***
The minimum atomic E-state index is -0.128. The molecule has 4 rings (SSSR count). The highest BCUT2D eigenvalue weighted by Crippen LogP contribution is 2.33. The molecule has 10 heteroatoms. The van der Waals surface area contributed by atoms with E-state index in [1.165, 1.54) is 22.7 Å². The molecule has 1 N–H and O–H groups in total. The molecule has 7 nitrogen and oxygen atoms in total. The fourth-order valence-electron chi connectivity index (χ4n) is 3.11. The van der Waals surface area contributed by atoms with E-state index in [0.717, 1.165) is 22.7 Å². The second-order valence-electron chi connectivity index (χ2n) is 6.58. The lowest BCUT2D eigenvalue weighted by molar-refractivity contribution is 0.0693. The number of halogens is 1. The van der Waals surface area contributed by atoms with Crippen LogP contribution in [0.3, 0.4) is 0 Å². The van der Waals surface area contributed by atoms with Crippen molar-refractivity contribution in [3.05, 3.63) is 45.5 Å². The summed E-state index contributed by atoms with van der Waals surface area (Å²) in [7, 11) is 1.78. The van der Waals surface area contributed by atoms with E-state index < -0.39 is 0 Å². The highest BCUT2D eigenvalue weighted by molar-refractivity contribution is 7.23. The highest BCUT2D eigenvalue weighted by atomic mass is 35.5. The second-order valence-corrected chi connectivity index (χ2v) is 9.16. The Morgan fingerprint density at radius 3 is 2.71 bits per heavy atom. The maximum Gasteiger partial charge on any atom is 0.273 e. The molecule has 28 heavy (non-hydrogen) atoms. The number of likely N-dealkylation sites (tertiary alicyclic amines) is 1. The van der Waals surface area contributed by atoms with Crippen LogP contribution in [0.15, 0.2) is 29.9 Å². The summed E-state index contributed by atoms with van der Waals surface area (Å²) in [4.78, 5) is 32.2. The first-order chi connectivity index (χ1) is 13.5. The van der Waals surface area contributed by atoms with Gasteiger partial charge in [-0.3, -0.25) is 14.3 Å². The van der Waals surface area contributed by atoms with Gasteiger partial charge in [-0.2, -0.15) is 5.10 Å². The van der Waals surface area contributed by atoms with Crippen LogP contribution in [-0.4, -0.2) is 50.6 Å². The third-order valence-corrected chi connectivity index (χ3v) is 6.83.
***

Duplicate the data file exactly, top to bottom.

The minimum atomic E-state index is -0.128. The molecule has 4 rings (SSSR count). The highest BCUT2D eigenvalue weighted by Crippen LogP contribution is 2.33. The molecule has 10 heteroatoms. The van der Waals surface area contributed by atoms with E-state index in [1.165, 1.54) is 22.7 Å². The molecule has 1 N–H and O–H groups in total. The molecule has 7 nitrogen and oxygen atoms in total. The fourth-order valence-electron chi connectivity index (χ4n) is 3.11. The van der Waals surface area contributed by atoms with E-state index in [0.717, 1.165) is 22.7 Å². The second-order valence-electron chi connectivity index (χ2n) is 6.58. The lowest BCUT2D eigenvalue weighted by molar-refractivity contribution is 0.0693. The number of halogens is 1. The van der Waals surface area contributed by atoms with Crippen LogP contribution in [0.3, 0.4) is 0 Å². The van der Waals surface area contributed by atoms with Crippen molar-refractivity contribution in [3.05, 3.63) is 45.5 Å². The summed E-state index contributed by atoms with van der Waals surface area (Å²) in [7, 11) is 1.78. The van der Waals surface area contributed by atoms with E-state index < -0.39 is 0 Å². The highest BCUT2D eigenvalue weighted by molar-refractivity contribution is 7.23. The highest BCUT2D eigenvalue weighted by atomic mass is 35.5. The second-order valence-corrected chi connectivity index (χ2v) is 9.16. The Morgan fingerprint density at radius 3 is 2.71 bits per heavy atom. The maximum Gasteiger partial charge on any atom is 0.273 e. The molecule has 28 heavy (non-hydrogen) atoms. The number of likely N-dealkylation sites (tertiary alicyclic amines) is 1. The van der Waals surface area contributed by atoms with Crippen LogP contribution in [0.15, 0.2) is 29.9 Å². The summed E-state index contributed by atoms with van der Waals surface area (Å²) in [4.78, 5) is 32.2. The first-order chi connectivity index (χ1) is 13.5. The van der Waals surface area contributed by atoms with Gasteiger partial charge in [-0.3, -0.25) is 14.3 Å². The van der Waals surface area contributed by atoms with Gasteiger partial charge in [-0.2, -0.15) is 5.10 Å². The van der Waals surface area contributed by atoms with Crippen LogP contribution in [-0.4, -0.2) is 50.6 Å². The third-order valence-corrected chi connectivity index (χ3v) is 6.83.